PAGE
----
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Fulbrighters Reflect on their Exchange Year

In this video produced by the German Fulbright Alumni Association in 2014 former German and US grantees talk about the relevance of their exchange experience and their reasons to get involved with the Alumni Association. 

The video captures the importance of the Fulbright program quite well. Authentic, personal, no exaggerations. After watching it, you will probably want to get in touch with the German Fulbright Alumni Association or learn how to get a Fulbright grant: For Germans going to US, for Americans going to Germany, for all other nationalities and destinations

The last link takes you to the State Department and promotes the Fulbright Program as "the flagship international educational exchange program sponsored by the U.S. government and is designed to increase mutual understanding between the people of the United States and the people of other countries. (...) Currently, the Fulbright Program operates in over 160 countries worldwide." Most programs with rich countries are financed jointly. The German-American Fulbright program has received 2.6 Mio EUR from the State Department and US Host Institutions, but the much larger amount of 5.6 Mio EUR from Germany's federal and regional governments in 2013/2014. 332 Americans and 408 Germans received grants in that academic year.

The American Fulbright Alumni Association has just released this promotional video:

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Atlantic Review Receives the Fulbright Association's Mulert Award

Many organizations give awards to prominent people, who have already received dozens in the past. Sometimes it seems the purpose is not to honor the recipient of the award, but to use his or her fame to shine a light on the organization that is bestowing the award. Many also combine the awards ceremony with a fundraising dinner.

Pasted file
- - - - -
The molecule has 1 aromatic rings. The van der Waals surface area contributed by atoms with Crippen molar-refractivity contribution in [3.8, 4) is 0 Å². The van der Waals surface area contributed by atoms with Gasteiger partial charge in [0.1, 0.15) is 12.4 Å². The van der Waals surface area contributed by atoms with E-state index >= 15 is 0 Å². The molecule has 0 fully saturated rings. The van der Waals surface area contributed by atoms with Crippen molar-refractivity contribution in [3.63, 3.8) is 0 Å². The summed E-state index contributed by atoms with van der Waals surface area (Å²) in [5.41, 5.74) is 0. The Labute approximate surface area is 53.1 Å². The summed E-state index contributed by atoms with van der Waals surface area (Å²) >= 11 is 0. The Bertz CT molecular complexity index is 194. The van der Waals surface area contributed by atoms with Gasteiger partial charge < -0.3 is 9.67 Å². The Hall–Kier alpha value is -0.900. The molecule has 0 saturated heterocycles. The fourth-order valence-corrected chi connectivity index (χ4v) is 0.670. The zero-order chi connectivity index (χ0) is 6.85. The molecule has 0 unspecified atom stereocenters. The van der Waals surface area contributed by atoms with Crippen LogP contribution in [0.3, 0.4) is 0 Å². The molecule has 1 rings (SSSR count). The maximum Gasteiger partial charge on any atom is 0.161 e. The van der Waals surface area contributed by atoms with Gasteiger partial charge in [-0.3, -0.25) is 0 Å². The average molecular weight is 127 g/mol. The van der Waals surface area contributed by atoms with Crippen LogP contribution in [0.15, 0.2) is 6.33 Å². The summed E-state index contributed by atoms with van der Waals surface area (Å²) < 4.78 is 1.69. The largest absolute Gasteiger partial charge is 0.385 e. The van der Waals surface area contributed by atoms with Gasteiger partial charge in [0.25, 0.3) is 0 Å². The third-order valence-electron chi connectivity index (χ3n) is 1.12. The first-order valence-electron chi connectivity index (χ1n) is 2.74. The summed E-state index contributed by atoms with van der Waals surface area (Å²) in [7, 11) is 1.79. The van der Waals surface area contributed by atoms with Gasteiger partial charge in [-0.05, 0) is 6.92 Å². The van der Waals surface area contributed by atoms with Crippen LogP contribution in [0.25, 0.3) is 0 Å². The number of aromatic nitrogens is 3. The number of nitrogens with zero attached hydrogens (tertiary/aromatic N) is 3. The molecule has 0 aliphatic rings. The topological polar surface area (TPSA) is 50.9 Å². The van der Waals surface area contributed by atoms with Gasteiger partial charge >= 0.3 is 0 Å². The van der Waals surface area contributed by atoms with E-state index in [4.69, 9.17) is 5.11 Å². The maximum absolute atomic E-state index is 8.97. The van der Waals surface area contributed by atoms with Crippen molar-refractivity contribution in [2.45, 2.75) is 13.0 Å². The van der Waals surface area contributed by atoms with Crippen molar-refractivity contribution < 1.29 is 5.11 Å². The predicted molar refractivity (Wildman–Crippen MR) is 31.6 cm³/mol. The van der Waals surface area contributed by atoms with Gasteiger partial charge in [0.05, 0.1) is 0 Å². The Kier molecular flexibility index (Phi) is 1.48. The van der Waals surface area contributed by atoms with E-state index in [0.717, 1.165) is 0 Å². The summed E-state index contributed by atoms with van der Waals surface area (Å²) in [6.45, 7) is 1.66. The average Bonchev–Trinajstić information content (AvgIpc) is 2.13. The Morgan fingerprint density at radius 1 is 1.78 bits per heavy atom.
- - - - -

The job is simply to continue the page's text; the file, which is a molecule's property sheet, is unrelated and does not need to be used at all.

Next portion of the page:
Not so the German Fulbright Alumni Association, which awarded the Mulert Award on Mutual Understanding 2015 to this blog. I will keep you post regarding the project that I will implement. 

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An Anthem for NATO

The NATO Foreign Ministers have met in Antalya, Turkey, instead of Brussels. Various public diplomacy activities were organized as well. I think this is great, as Turkey is at a NATO “front-line” and has also been drifting away from the West as the AKP policies and public opinion polls by the German Marshall Fund’s Transatlantic Trends have shown in recent years. Thus, any policy or gesture to reverse the trend is welcome.

What has been going viral from the meeting, however, is something else. A video of senior leaders singing “We are the World,” often with critical comments:

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Britain and the World Love Germany

What a pleasant surprise! Germany is more widely seen as "having a mainly positive influence" in the world than any other country, according to the BBC World Service's Country Ratings Poll. I doubt, however, whether poll participants really meant Germany's foreign policy.

A three-point increase in Germany's average rating returned it to the top of the BBC list, displacing Japan, which saw its positive ratings drop from 58% to 51%, and fell from first to fourth place overall. (...)

In Spain, the recipient of a bailout with tight German strings attached, 68% said they felt Germany had "a mainly positive influence in the world".

In Britain, it was even higher at 78%. In France 81% - the poll indicates that four in every five French people look over the border with approval!

Only Greece maintains its Germanophobia, with 52% giving a negative rating.

Will the poll matter? It might well. It may confirm German ministers in their belief that tough love is true friendship.

Re the last sentence: I doubt that people consider tough love in the euro-crisis as a true friendship.